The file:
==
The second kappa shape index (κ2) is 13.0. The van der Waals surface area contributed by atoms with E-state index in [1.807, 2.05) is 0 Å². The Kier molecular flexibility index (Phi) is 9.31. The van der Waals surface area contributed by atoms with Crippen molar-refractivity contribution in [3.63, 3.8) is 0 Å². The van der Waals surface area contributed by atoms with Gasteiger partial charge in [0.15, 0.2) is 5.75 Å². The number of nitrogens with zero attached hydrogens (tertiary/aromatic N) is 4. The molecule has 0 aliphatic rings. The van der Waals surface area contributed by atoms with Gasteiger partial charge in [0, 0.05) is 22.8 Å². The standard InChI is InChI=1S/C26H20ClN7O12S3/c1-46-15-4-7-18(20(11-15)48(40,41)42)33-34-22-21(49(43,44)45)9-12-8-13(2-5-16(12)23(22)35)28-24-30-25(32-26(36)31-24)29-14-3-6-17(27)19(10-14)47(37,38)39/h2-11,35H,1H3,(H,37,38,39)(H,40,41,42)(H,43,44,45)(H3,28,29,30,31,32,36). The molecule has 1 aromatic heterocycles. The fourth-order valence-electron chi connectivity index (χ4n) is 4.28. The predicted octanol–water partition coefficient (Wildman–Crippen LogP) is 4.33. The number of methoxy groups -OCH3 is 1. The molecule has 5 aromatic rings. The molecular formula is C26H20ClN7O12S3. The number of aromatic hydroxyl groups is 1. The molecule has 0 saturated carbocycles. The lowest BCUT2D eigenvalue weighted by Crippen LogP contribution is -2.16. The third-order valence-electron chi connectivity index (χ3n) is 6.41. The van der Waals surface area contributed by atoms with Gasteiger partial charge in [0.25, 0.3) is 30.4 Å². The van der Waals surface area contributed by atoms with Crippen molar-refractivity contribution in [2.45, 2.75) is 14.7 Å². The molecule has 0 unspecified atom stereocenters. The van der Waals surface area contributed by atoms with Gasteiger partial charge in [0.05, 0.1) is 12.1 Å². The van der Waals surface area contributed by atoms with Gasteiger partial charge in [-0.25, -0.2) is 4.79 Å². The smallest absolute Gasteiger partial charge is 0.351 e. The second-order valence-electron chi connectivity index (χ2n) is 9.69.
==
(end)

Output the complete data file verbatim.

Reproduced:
The second kappa shape index (κ2) is 13.0. The van der Waals surface area contributed by atoms with E-state index in [1.807, 2.05) is 0 Å². The Kier molecular flexibility index (Phi) is 9.31. The van der Waals surface area contributed by atoms with Crippen molar-refractivity contribution in [3.63, 3.8) is 0 Å². The van der Waals surface area contributed by atoms with Gasteiger partial charge in [0.15, 0.2) is 5.75 Å². The number of nitrogens with zero attached hydrogens (tertiary/aromatic N) is 4. The molecule has 0 aliphatic rings. The van der Waals surface area contributed by atoms with Gasteiger partial charge in [0, 0.05) is 22.8 Å². The standard InChI is InChI=1S/C26H20ClN7O12S3/c1-46-15-4-7-18(20(11-15)48(40,41)42)33-34-22-21(49(43,44)45)9-12-8-13(2-5-16(12)23(22)35)28-24-30-25(32-26(36)31-24)29-14-3-6-17(27)19(10-14)47(37,38)39/h2-11,35H,1H3,(H,37,38,39)(H,40,41,42)(H,43,44,45)(H3,28,29,30,31,32,36). The molecule has 1 aromatic heterocycles. The fourth-order valence-electron chi connectivity index (χ4n) is 4.28. The predicted octanol–water partition coefficient (Wildman–Crippen LogP) is 4.33. The number of methoxy groups -OCH3 is 1. The molecule has 5 aromatic rings. The molecular formula is C26H20ClN7O12S3. The number of aromatic hydroxyl groups is 1. The molecule has 0 saturated carbocycles. The lowest BCUT2D eigenvalue weighted by Crippen LogP contribution is -2.16. The third-order valence-electron chi connectivity index (χ3n) is 6.41. The van der Waals surface area contributed by atoms with Gasteiger partial charge in [0.25, 0.3) is 30.4 Å². The van der Waals surface area contributed by atoms with Crippen molar-refractivity contribution in [2.45, 2.75) is 14.7 Å². The molecule has 0 unspecified atom stereocenters. The van der Waals surface area contributed by atoms with Gasteiger partial charge in [0.05, 0.1) is 12.1 Å². The van der Waals surface area contributed by atoms with Gasteiger partial charge in [-0.25, -0.2) is 4.79 Å². The smallest absolute Gasteiger partial charge is 0.351 e. The second-order valence-electron chi connectivity index (χ2n) is 9.69.